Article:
An exciting new grower-led marketing group designed to “future proof” the top fruit industry in the South East, and provide benefits across the board is gearing up for the new season.

With the first announcement of the merger brought to South East Farmer readers in our May edition, Avalon Produce Ltd (APL) brings together three different groups and is set to remove duplication, cut costs and put growers at the forefront of sustainable top fruit marketing.

APL, which has been created by a merger between Norman Collett, the Society for Growers of Top Fruit (SGT) and the Fruit Growers’ Allowance (FGA), is 50% owned by growers, a figure which Ashley Bernhard, the driving force behind the new company, said reflected the “balance” within the new group.

“This is all about balance,” he said. “Balance on the board, balance within the structure of the organisation and balance between the commercial side of the business and the growers. Bringing growers and retailers together in such a collaborative way is an exciting move.”

Mr Bernhard said the enthusiasm of growers for the new way of working had been reflected in the relatively short time it took to set up the new company – a remarkably swift eight months – and by the feedback he had received since.
He added that the new structure would deliver significant improvements in operating efficiency by removing duplication, making production more cost-effective and improving the focus on customer requirements. Combining the three different groups will mean APL represents around 25% of the UK’s top fruit growers.

“The new business is seen by its grower members as the logical progression towards a collaborative marketing position that will benefit growers, retailers and ultimately consumers,” he added.

His enthusiasm was shared by SGT chairman and APL board member Giles Cannon, who described the birth of Avalon as “fascinating and in some ways exciting”, adding: “It feels like a breath of fresh air; it’s really given me something to look forward to at long last and offers the hope of doing a better job for me as a grower.”

The other grower representatives on the board of directors – Chris Browning, Sean Charlton and James Smith – have been joined by Dan Barker, formerly of FGA and Ashley Bernhard, formerly of Norman Collett. Andy Sadler has been elected as chairman of the board.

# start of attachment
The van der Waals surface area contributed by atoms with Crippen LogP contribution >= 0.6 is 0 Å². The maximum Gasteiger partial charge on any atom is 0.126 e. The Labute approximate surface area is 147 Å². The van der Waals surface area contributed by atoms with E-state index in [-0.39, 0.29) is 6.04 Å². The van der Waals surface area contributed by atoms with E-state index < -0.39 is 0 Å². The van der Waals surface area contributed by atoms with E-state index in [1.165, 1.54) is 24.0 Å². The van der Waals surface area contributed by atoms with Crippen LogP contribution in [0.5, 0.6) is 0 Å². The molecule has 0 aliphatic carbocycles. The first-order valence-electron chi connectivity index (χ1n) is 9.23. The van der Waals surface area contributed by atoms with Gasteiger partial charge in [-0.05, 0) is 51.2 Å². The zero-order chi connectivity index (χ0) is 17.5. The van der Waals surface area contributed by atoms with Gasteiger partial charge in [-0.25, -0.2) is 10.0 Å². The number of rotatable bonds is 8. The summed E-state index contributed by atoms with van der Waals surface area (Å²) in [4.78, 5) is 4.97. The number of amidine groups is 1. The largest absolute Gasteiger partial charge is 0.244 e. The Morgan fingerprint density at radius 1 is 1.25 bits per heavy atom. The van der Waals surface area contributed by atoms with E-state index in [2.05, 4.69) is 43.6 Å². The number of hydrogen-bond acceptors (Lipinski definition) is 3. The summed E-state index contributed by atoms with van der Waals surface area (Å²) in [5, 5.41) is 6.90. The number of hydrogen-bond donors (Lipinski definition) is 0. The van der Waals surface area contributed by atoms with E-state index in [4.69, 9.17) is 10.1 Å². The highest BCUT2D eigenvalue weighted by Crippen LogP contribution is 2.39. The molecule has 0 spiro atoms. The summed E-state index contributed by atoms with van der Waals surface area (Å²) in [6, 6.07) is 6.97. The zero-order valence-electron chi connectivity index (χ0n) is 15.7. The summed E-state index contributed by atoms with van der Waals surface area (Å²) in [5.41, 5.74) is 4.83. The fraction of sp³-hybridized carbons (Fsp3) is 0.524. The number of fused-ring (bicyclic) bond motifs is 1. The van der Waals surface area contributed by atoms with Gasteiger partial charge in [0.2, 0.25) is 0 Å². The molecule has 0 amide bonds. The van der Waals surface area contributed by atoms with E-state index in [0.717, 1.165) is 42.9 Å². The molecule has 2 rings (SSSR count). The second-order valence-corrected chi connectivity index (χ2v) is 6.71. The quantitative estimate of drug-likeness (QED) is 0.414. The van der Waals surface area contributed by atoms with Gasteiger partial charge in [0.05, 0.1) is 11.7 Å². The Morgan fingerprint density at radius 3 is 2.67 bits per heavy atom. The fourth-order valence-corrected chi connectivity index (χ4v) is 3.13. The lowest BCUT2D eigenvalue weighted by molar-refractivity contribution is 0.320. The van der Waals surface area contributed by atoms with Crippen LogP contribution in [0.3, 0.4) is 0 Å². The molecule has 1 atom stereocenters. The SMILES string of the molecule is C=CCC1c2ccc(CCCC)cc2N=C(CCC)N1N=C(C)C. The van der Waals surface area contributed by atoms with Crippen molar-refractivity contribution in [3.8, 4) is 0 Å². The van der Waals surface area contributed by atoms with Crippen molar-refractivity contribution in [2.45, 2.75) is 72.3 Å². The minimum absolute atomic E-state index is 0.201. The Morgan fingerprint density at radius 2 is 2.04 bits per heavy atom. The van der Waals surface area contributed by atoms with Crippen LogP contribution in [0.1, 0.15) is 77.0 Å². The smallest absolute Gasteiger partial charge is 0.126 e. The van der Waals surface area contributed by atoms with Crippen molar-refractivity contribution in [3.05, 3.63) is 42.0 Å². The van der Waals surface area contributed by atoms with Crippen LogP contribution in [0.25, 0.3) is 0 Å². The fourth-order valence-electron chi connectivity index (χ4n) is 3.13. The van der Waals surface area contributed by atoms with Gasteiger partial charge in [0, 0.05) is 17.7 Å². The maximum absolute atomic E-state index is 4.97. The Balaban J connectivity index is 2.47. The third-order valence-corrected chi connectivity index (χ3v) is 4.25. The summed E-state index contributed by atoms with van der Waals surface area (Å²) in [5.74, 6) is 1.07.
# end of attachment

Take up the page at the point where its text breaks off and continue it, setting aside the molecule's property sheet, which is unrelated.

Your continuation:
James Smith said the directors had invested time and effort into ensuring that the new structure had been developed at a sensible pace to make sure it had been “done properly rather than for the sake of it”.

He added: “There have been a number of practicalities in bringing three companies together, but what has been clear all the way through is that there were three parties striving for the same outcome with the same agenda.”

The office team is now working together to prepare for the coming season as a single marketing organisation which combines different strengths to create a stronger group led by growers and focused on customers.

APL has a wealth of experience, while the cropping profile of the new group has also benefitted from the new setup. While individual groups had their own gaps and weaknesses, coming together has allowed the growers to offer a complete varietal profile.

“The ambition is to be a true grower group, owned and driven by the growers,” commented Chris Browning of Cottage Farms. “The strengths of the new business are a good varietal balance, good progressive growers and state of the art production facilities, coupled with a massively experienced commercial and technical desk.”

APL’s directors have made it clear that the group’s ambition to be the best is based on the collective merits of its growers, while for the growers it offers the best route to market in terms of costs and returns.

James said the directors were keen to increase the membership but only after the group was properly established and had proved itself in its first few seasons – and only by adding the right growers that supported the aims and objectives of APL.

There are significant benefits for retail partners, too, as Sean Charlton explained. “The new group has removed a great deal of duplication and that gives significant improvement in returns,” he said. “With such a comprehensive varietal spread, the retailers benefit from excellent choice and quality; it sets a solid platform for growers for the next five to ten years.”